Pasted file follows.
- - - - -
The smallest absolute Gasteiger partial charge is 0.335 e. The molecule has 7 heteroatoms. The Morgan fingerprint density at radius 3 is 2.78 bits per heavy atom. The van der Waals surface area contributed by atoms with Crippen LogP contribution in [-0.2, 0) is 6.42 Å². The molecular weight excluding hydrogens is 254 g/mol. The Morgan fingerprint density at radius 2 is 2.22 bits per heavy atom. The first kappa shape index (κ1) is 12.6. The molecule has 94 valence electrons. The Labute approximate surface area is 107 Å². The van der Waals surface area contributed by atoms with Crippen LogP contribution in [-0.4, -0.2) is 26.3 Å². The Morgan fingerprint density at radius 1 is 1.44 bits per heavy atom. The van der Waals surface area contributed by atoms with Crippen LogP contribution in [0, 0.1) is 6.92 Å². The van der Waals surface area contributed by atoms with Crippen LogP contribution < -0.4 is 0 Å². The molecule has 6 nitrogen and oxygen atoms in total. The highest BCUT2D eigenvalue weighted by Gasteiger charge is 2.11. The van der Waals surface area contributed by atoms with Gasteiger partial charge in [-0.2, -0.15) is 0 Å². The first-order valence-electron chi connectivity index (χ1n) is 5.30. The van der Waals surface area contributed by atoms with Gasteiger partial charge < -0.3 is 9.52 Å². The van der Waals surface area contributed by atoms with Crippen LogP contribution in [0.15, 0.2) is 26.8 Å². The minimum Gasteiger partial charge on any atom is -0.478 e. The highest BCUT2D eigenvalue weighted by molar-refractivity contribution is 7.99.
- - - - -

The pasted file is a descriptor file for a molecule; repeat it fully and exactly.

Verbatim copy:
The smallest absolute Gasteiger partial charge is 0.335 e. The molecule has 7 heteroatoms. The Morgan fingerprint density at radius 3 is 2.78 bits per heavy atom. The van der Waals surface area contributed by atoms with Crippen LogP contribution in [-0.2, 0) is 6.42 Å². The molecular weight excluding hydrogens is 254 g/mol. The Morgan fingerprint density at radius 2 is 2.22 bits per heavy atom. The first kappa shape index (κ1) is 12.6. The molecule has 94 valence electrons. The Labute approximate surface area is 107 Å². The van der Waals surface area contributed by atoms with Crippen LogP contribution in [-0.4, -0.2) is 26.3 Å². The Morgan fingerprint density at radius 1 is 1.44 bits per heavy atom. The van der Waals surface area contributed by atoms with Crippen LogP contribution in [0, 0.1) is 6.92 Å². The van der Waals surface area contributed by atoms with Crippen LogP contribution < -0.4 is 0 Å². The molecule has 6 nitrogen and oxygen atoms in total. The highest BCUT2D eigenvalue weighted by Gasteiger charge is 2.11. The van der Waals surface area contributed by atoms with Gasteiger partial charge in [-0.2, -0.15) is 0 Å². The first-order valence-electron chi connectivity index (χ1n) is 5.30. The van der Waals surface area contributed by atoms with Gasteiger partial charge < -0.3 is 9.52 Å². The van der Waals surface area contributed by atoms with Crippen LogP contribution in [0.15, 0.2) is 26.8 Å². The minimum Gasteiger partial charge on any atom is -0.478 e. The highest BCUT2D eigenvalue weighted by molar-refractivity contribution is 7.99.